Updated: Tweetmeme accuses Retweet.com of stealing its code

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A really geeky recreation of the THX Deep Note

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When I read yesterday that Retweet.com was about to launch a competitor to Nick Halstead’s Tweetmeme, I dropped Nick an email to ask if he had anything to say about it. He didn’t reply to my email, and now I think I know why. Look what Nick just posted on the Tweetmeme blog:

What caught my attention was that some industrious individual (@travisketchum) had left a comment on the TechCrunch article that he had been doing some digging around on the website and had found a link to their development environment. What we found ourselves was that our retweet button Javascript and the WordPress plugin code seemed to have been directly copied from ours.

We are happy for others to learn from our endeavors and flattered by the copying but some of our more complex JavaScript was obfuscated to deter others from attempting to re-use our code. We take a dim view of trying to pass off our code especially when it is attempting to create a competitor.

We our seeking further legal advice and will be pursuing every avenue to protect the hard work of our team.

Can this be true? I’ve emailed Nick for more information, and I’ll be trying to get hold of Retweet.com’s COO, Tyson Quick, as well.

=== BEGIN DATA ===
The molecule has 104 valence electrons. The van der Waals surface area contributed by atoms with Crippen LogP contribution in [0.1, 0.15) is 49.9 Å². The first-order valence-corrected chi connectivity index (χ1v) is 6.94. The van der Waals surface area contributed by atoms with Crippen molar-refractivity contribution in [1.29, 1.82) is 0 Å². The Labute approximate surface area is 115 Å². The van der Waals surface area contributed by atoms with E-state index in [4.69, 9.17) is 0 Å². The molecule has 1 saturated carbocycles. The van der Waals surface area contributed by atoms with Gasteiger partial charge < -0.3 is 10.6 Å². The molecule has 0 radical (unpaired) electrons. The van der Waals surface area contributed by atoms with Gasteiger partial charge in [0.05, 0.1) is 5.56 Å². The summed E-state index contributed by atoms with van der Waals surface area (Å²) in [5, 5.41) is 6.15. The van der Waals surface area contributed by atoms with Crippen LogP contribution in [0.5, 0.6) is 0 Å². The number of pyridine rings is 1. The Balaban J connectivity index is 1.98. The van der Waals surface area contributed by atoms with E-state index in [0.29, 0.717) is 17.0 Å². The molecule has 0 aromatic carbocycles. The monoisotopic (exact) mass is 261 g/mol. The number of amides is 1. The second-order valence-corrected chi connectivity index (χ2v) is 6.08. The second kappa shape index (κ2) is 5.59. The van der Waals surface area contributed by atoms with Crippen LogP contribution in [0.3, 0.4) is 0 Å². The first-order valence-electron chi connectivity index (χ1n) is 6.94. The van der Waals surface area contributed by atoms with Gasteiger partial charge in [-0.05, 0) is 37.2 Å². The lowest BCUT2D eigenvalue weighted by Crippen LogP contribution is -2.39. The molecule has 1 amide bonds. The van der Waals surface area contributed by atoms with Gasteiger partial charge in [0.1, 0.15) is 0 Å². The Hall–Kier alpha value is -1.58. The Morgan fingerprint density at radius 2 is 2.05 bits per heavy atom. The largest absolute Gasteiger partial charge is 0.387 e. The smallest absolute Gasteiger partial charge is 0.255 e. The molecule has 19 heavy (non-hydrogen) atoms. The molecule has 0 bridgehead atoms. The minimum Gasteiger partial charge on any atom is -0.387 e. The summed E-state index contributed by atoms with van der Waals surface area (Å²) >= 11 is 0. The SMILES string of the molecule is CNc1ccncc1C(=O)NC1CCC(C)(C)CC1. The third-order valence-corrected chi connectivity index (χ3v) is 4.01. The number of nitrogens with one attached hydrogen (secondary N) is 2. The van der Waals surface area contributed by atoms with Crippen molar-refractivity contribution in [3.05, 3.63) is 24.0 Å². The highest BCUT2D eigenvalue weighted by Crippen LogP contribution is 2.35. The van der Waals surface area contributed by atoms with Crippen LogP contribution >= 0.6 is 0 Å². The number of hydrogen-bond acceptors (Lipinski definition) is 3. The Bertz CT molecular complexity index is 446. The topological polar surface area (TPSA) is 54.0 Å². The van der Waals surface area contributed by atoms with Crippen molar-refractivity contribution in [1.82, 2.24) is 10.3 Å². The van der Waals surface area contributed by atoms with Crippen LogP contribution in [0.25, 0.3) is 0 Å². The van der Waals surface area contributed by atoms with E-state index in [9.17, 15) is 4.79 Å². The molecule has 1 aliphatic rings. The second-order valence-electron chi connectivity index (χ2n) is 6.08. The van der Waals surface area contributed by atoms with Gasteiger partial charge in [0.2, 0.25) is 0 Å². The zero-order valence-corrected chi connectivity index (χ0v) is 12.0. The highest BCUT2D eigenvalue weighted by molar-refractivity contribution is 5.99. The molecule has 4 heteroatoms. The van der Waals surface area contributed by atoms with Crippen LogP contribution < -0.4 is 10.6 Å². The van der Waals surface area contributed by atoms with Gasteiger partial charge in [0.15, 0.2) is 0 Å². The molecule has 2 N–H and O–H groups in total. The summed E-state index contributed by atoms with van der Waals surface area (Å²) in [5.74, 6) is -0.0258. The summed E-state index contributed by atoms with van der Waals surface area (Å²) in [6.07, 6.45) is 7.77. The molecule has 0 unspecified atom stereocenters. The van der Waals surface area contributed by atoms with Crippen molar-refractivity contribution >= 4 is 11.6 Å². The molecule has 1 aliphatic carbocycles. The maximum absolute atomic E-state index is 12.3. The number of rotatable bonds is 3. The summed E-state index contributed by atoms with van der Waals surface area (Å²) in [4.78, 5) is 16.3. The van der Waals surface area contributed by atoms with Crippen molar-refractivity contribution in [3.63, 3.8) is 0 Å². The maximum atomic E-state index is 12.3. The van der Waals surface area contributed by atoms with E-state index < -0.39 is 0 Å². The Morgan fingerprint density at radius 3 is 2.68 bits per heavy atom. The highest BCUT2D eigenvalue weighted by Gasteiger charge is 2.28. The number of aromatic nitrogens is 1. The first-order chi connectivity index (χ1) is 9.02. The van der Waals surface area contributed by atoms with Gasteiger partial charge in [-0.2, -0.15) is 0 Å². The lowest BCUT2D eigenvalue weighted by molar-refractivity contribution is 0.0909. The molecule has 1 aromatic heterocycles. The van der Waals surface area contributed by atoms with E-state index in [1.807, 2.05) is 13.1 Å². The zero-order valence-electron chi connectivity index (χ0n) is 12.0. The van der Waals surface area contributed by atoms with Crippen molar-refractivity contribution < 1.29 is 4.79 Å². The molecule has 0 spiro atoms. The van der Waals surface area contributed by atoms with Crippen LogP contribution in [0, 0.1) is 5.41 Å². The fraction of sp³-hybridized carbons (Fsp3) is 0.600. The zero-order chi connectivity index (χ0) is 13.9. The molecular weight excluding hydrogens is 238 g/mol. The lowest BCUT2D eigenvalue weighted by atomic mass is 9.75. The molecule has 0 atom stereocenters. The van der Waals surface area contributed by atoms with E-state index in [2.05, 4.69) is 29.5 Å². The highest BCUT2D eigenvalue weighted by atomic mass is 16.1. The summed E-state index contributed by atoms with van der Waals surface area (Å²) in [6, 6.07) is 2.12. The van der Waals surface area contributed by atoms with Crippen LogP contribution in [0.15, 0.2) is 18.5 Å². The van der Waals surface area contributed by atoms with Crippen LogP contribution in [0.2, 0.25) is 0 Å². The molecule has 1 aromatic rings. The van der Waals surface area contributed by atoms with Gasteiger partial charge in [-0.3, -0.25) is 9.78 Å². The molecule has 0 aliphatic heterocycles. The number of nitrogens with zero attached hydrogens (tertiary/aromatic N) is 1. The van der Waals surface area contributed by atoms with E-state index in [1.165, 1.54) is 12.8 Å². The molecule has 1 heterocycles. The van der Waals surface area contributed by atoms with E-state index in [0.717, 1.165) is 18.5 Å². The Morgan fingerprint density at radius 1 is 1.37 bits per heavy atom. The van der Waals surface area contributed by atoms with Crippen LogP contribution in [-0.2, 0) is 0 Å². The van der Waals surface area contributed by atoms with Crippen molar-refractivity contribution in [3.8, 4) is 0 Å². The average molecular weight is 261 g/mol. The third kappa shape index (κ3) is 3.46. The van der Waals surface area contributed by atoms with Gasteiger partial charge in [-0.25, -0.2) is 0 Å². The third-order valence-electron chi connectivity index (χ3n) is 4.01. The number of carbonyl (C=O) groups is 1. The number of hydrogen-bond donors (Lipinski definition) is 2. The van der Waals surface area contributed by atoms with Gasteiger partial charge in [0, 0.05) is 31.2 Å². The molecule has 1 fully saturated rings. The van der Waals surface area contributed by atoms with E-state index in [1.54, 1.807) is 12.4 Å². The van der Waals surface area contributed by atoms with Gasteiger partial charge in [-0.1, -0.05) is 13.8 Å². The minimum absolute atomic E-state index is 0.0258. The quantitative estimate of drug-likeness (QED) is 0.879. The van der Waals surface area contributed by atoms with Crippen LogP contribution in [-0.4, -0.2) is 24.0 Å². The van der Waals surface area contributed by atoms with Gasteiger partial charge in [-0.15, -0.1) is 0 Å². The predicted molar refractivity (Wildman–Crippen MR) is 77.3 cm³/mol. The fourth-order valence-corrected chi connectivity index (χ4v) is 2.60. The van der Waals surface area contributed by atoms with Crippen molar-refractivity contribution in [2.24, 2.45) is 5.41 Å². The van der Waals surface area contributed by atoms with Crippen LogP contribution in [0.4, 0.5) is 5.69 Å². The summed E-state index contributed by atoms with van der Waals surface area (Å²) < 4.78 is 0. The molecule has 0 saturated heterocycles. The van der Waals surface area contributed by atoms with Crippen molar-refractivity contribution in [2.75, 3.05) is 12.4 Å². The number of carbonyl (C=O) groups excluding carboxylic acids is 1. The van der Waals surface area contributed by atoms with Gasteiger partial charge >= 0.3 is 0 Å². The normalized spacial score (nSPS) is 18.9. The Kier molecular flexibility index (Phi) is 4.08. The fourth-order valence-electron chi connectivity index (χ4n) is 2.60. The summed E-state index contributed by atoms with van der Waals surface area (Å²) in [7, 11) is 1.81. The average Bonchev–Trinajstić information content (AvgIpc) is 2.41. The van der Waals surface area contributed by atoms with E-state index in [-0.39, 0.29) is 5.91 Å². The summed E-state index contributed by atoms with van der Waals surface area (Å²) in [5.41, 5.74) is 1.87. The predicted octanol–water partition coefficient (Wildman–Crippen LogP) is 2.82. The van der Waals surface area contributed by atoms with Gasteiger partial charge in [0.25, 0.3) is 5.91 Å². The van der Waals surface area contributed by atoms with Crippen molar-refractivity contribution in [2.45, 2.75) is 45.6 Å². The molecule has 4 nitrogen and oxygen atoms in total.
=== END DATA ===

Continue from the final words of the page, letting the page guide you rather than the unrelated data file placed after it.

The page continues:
Update: I’ve been alerted to the following similarities in code between the Retweet.com and Tweetmeme.

(1) Take a look at the code for Retweet.com’s Retweet button (retrieved from http://174.129.199.128/meme/static/retweets.js at 17:43 today):

(function()
{
  var _url=window.location.href;
  var _url=_url.replace(/((?:?|&)?fbc_receiver=.+)?(?:#.*)?$/,"");
  var url=((typeof retweet_url=="string")?retweet_url:((typeof retweet_URL=="string")?retweet_URL:_url)).replace(/+/g,"%2b");
  var source=(typeof retweet_source=="string")?escape(retweet_source):((typeof retweet_SOURCE=="string")?escape(retweet_SOURCE):false);
  var style=(typeof retweet_style=="string")?escape(retweet_style):((typeof retweet_STYLE=="string")?escape(retweet_STYLE):"normal");
  var src="http://174.129.199.128/meme/widget/tweets/";
  switch(style){
    case"compact":
           var h=20;var w=90;break;
    case"rednose":var h=71;var w=60;break;default:var h=71;var w=60;break
   }
   src+=url;
   if(source!=false)
   {